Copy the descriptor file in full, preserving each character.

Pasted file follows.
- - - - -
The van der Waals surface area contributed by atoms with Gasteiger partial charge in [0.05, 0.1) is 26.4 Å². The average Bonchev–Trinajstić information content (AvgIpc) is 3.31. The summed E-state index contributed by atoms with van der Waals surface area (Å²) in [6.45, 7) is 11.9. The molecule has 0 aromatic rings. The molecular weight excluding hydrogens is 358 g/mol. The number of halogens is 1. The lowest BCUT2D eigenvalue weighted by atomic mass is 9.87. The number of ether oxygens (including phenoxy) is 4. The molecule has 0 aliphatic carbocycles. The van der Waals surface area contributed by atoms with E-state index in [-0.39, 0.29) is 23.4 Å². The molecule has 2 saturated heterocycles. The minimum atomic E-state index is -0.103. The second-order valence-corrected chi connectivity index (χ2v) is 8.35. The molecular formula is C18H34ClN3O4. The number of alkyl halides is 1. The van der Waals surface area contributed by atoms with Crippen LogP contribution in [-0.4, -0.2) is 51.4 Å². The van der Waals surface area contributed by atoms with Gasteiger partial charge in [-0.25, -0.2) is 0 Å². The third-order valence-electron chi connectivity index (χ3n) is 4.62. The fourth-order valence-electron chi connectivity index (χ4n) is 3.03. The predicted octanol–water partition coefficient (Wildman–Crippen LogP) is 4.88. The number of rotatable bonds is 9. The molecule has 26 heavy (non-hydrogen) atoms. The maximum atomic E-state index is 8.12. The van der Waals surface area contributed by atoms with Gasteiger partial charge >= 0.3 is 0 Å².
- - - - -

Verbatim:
The van der Waals surface area contributed by atoms with Gasteiger partial charge in [0.05, 0.1) is 26.4 Å². The average Bonchev–Trinajstić information content (AvgIpc) is 3.31. The summed E-state index contributed by atoms with van der Waals surface area (Å²) in [6.45, 7) is 11.9. The molecule has 0 aromatic rings. The molecular weight excluding hydrogens is 358 g/mol. The number of halogens is 1. The lowest BCUT2D eigenvalue weighted by atomic mass is 9.87. The number of ether oxygens (including phenoxy) is 4. The molecule has 0 aliphatic carbocycles. The van der Waals surface area contributed by atoms with E-state index in [-0.39, 0.29) is 23.4 Å². The molecule has 2 saturated heterocycles. The minimum atomic E-state index is -0.103. The second-order valence-corrected chi connectivity index (χ2v) is 8.35. The molecular formula is C18H34ClN3O4. The number of alkyl halides is 1. The van der Waals surface area contributed by atoms with Crippen LogP contribution in [-0.4, -0.2) is 51.4 Å². The van der Waals surface area contributed by atoms with Gasteiger partial charge in [-0.25, -0.2) is 0 Å². The third-order valence-electron chi connectivity index (χ3n) is 4.62. The fourth-order valence-electron chi connectivity index (χ4n) is 3.03. The predicted octanol–water partition coefficient (Wildman–Crippen LogP) is 4.88. The number of rotatable bonds is 9. The molecule has 26 heavy (non-hydrogen) atoms. The maximum atomic E-state index is 8.12. The van der Waals surface area contributed by atoms with Gasteiger partial charge >= 0.3 is 0 Å².